required reading

Here is required reading for everyone wanting to hack on Swfdec. It’s a nice 280-page introduction on the topic. Go Adobe for publishing it. Keep up the good work.

I think it’s a smart move of Adobe to try to go a more open way in pushing Flash (and its successor AIR) in the embedded context. After all, there’s at least three competitors in the new browser wars about “rich content”: Adobe, Microsoft and the W3C. But then, my previous statements about the topic are still relevant I think.

Update: Since lots of people asked: I don’t expect this will effect Swfdec very much.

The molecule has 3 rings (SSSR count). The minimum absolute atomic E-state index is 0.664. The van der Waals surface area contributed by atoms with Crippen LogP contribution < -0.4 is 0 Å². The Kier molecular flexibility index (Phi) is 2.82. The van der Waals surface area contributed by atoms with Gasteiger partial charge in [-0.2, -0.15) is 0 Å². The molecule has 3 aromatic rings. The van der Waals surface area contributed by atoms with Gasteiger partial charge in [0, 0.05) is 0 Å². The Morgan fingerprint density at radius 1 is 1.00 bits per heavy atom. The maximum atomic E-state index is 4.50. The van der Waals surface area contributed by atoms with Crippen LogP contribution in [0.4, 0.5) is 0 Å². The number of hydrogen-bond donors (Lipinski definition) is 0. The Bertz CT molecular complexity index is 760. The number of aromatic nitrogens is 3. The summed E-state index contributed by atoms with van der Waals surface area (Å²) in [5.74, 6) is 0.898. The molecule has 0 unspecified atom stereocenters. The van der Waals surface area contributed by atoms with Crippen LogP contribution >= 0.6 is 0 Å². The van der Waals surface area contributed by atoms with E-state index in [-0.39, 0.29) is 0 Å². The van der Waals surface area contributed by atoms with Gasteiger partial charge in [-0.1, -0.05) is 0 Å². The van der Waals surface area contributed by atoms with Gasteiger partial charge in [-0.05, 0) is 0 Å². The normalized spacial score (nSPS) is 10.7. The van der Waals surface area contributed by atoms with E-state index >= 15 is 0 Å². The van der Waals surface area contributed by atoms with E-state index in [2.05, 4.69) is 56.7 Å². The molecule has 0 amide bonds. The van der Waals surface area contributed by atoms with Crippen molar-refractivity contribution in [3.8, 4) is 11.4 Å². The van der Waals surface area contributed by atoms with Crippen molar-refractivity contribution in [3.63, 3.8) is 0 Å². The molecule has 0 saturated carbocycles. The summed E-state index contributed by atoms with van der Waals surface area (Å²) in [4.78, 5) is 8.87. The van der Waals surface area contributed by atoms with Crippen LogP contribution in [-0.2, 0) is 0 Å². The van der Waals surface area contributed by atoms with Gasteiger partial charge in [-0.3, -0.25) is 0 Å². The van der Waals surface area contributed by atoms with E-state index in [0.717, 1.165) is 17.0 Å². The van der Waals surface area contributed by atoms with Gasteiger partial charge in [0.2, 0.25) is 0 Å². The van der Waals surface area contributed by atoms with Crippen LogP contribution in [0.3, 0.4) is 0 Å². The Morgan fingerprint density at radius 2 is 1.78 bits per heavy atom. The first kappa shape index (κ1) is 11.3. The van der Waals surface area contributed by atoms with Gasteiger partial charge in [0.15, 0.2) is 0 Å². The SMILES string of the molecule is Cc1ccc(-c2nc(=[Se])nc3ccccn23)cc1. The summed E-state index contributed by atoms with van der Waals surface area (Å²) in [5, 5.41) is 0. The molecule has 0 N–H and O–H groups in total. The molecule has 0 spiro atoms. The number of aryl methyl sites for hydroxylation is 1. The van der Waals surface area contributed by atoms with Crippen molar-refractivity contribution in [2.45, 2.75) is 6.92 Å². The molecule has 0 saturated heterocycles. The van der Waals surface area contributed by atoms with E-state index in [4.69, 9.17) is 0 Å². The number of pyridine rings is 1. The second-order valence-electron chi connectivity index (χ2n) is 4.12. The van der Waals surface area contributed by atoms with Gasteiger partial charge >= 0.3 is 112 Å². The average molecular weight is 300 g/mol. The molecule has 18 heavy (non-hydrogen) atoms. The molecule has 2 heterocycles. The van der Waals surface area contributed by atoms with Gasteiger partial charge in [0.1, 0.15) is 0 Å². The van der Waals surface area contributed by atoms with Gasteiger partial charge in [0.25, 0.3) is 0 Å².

#1 Rahul Sundaram on 05.01.08 at 13:59

Does this include a patent grant or license?

#2 Joe Buck on 05.01.08 at 16:14

You write “I don’t expect this will affect Swfdec very much”, and the link says you say that because you already have the information. But I think you’re underestimating the effect. Programmers who work in litigious countries (like the US) will feel much more confident now that they can help swfdec without legal risk, and there’s a real spec, instead of reverse-engineered one, to test against.

#3 Christopher on 05.01.08 at 23:30

They’ve released the FLV specs, but are they releasing the RTMP protocol information at all?